Q. My roommate and I have had an ongoing disagreement, so we've finally agreed to abide by your answer since you seem to be very smart and research your answers well. Here it is: We set our air conditioner at 74 degrees when we're home. We both work and are gone from the house from roughly 7:15 a.m. to 5:15 p.m. on weekdays. I say it's cheaper to leave the thermostat alone rather than making the air conditioner cool down a hot house in the evening when we get back. She insists on jacking it up to 78 during the day. Which practice will save us more money?
-- R.B., of Belleville
A. I hope this doesn't make you lose your cool, but your roommate has a better grasp of the cold, hard facts when it comes to minimizing your summer power bills. In fact, Michael Bluejay -- who calls himself Mr. Electricity -- bluntly says your roomie is not going far enough.
"There are lots of crazy myths about energy use," he writes on michaelbluejay.com. "So let me give it to you straight: Turning the AC off when you leave definitely takes less energy. Period. In my own test, having the AC run all day used 317 percent (more) energy than turning it on after work and cooling it down to the same temperature."
You have to understand one simple scientific principle to realize why: Heat goes to where it's not. That's why an ice cube lying on a table melts. It's basically absorbing heat and the resulting liquid eventually will wind up at room temperature.
So think of your house as a big ice cube. After the air conditioner kicks off at 74, heat from the outside is going to warm your house, so the air conditioner constantly has to turn on and off all day to keep it at your favorite temperature that nobody's home to enjoy. Ameren will love you but it doesn't do you any good.
If you turn it up to 78, you're going to save some money because the AC won't turn on until the house heats up to 78. Also, as I learned when I answered a similar question about turning down furnaces in winter, there's a smaller difference between 78 and the outside temperature than 74. Studies have shown the smaller the differential, the less work your unit will do.
But experts seem to agree that unless you're going to fry your cats, you should try turning the air conditioner completely off when you leave for an extended period -- and Bluejay has the numbers to back him up.
In his experiment, he picked two days when the outside conditions were similar. On Sept. 18, 2012, he set his window air conditioner to 78 degrees when the outdoor reading hit 86 during the day. In just under 11 hours, he had used 920 watts of energy.
On the following morning, he turned his air conditioner off when the inside temperature was just under 78. After the outdoor temperature reached 87, he came home at 5:30 and switched on the AC again. By 6:30 p.m., he said, it had cooled his apartment back to 78 -- but used only 290 watts, a nearly 70 percent savings over the previous day.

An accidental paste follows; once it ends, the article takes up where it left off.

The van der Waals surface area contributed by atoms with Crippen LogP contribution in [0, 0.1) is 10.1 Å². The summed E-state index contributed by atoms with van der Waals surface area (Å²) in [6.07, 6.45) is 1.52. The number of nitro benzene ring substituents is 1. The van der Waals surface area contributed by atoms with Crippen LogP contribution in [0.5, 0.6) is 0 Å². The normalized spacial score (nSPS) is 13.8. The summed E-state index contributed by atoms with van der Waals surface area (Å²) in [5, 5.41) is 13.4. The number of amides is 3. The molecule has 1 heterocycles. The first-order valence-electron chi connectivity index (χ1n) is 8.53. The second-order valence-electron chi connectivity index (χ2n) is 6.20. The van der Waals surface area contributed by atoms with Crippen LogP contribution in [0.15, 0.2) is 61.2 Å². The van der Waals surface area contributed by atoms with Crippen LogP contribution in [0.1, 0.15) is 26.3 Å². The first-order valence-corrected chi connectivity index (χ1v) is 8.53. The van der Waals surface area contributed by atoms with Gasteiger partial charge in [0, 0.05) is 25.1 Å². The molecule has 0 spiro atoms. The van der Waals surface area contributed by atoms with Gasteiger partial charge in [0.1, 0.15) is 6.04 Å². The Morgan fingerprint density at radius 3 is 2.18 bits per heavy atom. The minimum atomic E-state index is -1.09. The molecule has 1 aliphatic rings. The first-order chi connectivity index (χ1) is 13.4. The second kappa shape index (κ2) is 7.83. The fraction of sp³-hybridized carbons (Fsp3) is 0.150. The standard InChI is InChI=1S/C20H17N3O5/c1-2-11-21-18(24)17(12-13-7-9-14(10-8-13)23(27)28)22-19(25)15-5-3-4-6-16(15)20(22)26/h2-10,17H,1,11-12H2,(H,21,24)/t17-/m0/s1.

"My test was a bit crude, and I won't be surprised if the penalty for having your AC run all day is actually a bit less," he admits. "But the point is, there's definitely a penalty for running the AC all day."
Don't think Bluejay is some wild-eyed tree-hugger, either. Jennifer Thorne Amann, with the American Council for an Energy-Efficient Economy, concurs with his finding.
"Turn it off when you leave," she flatly told Rodale News. "It may seem like a waste of energy to turn your air conditioner on and off, but doing so actually saves you a fair amount of money."
Air conditioners are more efficient when they run at full tilt than they are when they keep cycling on and off for short periods at a time, she says. They also dehumidify better that way. Ameren Illinois estimates you will use 3 percent to 5 percent more energy for every degree below 78. They recommend setting the thermostat 5 degrees higher when away for an extended period; otherwise, keep the temperature constant.
Other suggestions: Buy a programmable thermostat, add ceiling fans if you don't have them, close the blinds and drapes, make sure your filters are clean, have your units serviced regularly and invest in a modern high-efficiency unit if you don't have one. I've noticed a whale of a difference in my bills the past four years.
So chill out -- but not during the day while you're gone.
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Answer to Tuesday's trivia: Seems hard to believe now, but Michael Jordan was passed over twice in the 1984 National Basketball Association draft. Enjoying first dibs, the Houston Rockets went local by drafting University of Houston junior Hakeem "The Dream" Olajuwon, who did eventually lead the Rockets to back-to-back crowns in 1994 and 1995. But because they had drafted Clyde Drexler the year before, the Portland Trail Blazers opted for 7-foot-1 Sam Bowie, who played 10 seasons, but often was slowed by foot and leg injuries. As a result, his Airness was still available when the Chicago Bulls picked third.
Send your questions to Roger Schlueter, Belleville News-Democrat, 120 S. Illinois St., P.O. Box 427, Belleville, IL 62222-0427 or firstname.lastname@example.org or call 618-239-2465.